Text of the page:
Cheung glanced at Lee. “What do you think?”

Lee swallowed. “I think the Westerners’ magic was superior to ours.”

Tung blinked. “Really? We developed wuchishu and moshu while they were still burning witches at stakes. They still don’t accept the existence of chi.”

“Yes, and they caught up.” He set his utensils down and stroked his chin. “The old wuchi masters wanted to create a perfect warrior, someone who could use every weapon and defeat every defence. But there were no guns back then. Only shields and blades. Even after firearms became commonplace, the old teachings remained untouched.

“The Westerners developed a theory of magic in an age of gunpowder and steam engines. They integrated their magics into their militaries and studied how to use them properly in modern warfare. That’s one of the reasons why they rolled over the Ch’in military so quickly during the Colonisation Wars.”

“True, but the New Army reforms are changing the way we fight with wuchi.  Besides, Western elementalists are sharply limited. They can only manipulate the element they specialise in. We understand universal principles. The world is ours to shape.”

“It’s more than that,” Lee said. “The Westerners turned magic into a science. They studied magic, isolated its elements, and made everything explicit. As for us, wuchishu is taught mainly as a set of interconnected ideas and principles. We were expected to learn them by going through the forms, thinking about how they worked for us and applying them in the real world. It takes years before a student can begin to use wuchi at a useful level. The Westerners could train military elementalists in months.”

“True, but our method is more effective. We are healers, fighters, sappers…anything the battlefield needed us to be. I fought entire battles without ever touching my gun.”

“That may be true for you,” he said, nodding. “I did most of my killing with guns and knives and bombs. I only used chi for mundane purposes. Healing, reducing obstacles, that kind of thing.”

“Really? I thought franc-tireurs who knew wuchi used it a lot.”

“Maybe they did.  All I know is, for me, a bullet flies faster than a chi ball.”

“Where did you learn wuchishu from anyway?” Ayan asked. “I’ve never seen a mixed-blood using it before.”

“My father. He learned Taichi Chuan, among other things.” Lee paused. “Then again, he mixed and matched some styles, with an emphasis on what could be easily learned and applied. Maybe I just didn’t have the classical education Ms Tung had.”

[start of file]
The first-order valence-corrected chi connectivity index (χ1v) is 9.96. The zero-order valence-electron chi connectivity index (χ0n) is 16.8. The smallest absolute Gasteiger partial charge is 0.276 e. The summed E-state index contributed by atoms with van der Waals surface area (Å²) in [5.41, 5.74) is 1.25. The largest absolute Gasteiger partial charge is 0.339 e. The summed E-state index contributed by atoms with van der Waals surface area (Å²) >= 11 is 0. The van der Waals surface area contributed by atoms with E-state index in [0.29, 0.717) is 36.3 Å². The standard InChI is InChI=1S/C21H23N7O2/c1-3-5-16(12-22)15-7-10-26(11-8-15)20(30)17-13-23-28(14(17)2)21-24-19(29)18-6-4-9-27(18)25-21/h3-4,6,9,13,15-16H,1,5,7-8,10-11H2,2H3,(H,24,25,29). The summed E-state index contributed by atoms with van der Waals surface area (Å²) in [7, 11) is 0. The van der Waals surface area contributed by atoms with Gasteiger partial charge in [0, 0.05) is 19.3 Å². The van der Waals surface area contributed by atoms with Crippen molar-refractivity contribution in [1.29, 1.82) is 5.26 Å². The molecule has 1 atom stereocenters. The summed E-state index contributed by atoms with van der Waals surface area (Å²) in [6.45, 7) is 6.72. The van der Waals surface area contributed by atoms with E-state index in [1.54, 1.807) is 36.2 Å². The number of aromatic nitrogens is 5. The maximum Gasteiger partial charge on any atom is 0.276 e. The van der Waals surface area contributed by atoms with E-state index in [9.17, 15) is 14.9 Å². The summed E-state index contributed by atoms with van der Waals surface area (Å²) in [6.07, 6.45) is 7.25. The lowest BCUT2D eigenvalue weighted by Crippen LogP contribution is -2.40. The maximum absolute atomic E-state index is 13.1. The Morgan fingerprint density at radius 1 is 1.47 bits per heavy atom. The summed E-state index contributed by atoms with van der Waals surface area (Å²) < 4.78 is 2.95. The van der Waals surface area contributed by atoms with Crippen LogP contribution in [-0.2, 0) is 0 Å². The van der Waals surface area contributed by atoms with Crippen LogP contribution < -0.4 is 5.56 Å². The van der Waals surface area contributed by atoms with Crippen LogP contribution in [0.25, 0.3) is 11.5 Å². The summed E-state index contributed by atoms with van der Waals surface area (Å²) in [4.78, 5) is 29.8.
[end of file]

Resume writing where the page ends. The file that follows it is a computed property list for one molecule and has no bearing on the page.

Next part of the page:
She nodded, and turned to her food.

“Mr. Lee, have you faced Western sorcery up close?” Ayan asked.

“Yes,” Lee said. “I had a sorcerer in my unit. He told me interesting things.”

“Such as?”

“Our moshu and theirs isn’t very different. Both methods involve summoning spirits and asking them for help. Our sorcerers call on lots and lots of spirits, make grand offerings and generally take a while to do things. The Western sorcerers, what they call ritualists, call on just one spirit at a time. No grand displays either. While they don’t have a lot of spirits they knew how to use them effectively. The Western rituals also took less time and resources than ours. Always a plus in war.”

“Could you give an example?” Tung asked.

“Take the Boxers.” Lee blinked. “I mean, the I Chuan Tui. Calling down a hundred thousand spirit soldiers was impressive, yes, and so was mass spirit possession. And, yes, they made some early gains using shock and surprise. But as individuals the spirits were weak, and their sorcerers couldn’t control them properly, much less coordinate with the rest of the I Chuan fighters. The Western ritualists summoned small groups of powerful daemons, and coordinated effectively with the rest of their forces. When the war came to a close, the Spirit Army practically ceased to exist.”

“Interesting,” she said. “The Westerners killed our sorcerers early on, and we never fought sorcerers on the road to Nanking.”

“Yes, they sent them against the Auxiliary Corps mostly. We shifted our sorcerers there to counter that.” He swallowed down some soup and with it a memory of a fire-breathing daemon that came too close to him.

“You okay?” she asked.

“I’m fine. Just…” he shrugged, looked away. “The war was long ago, and there’s a long road ahead of us still.”

“I agree,” Cheung said. “Come, no more talk of war tonight.”

Dinnertime conversation turned to less weighty matters.

After dinner, Cheung yawned, stretching. “I think I shall turn in soon,” he said. “See you in the morning.”

With that, they stood. As Lee prepared to go, Tung leaned close to his ear and whispered, “We need to talk. In private.”

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The Wind Blows From the West Part 7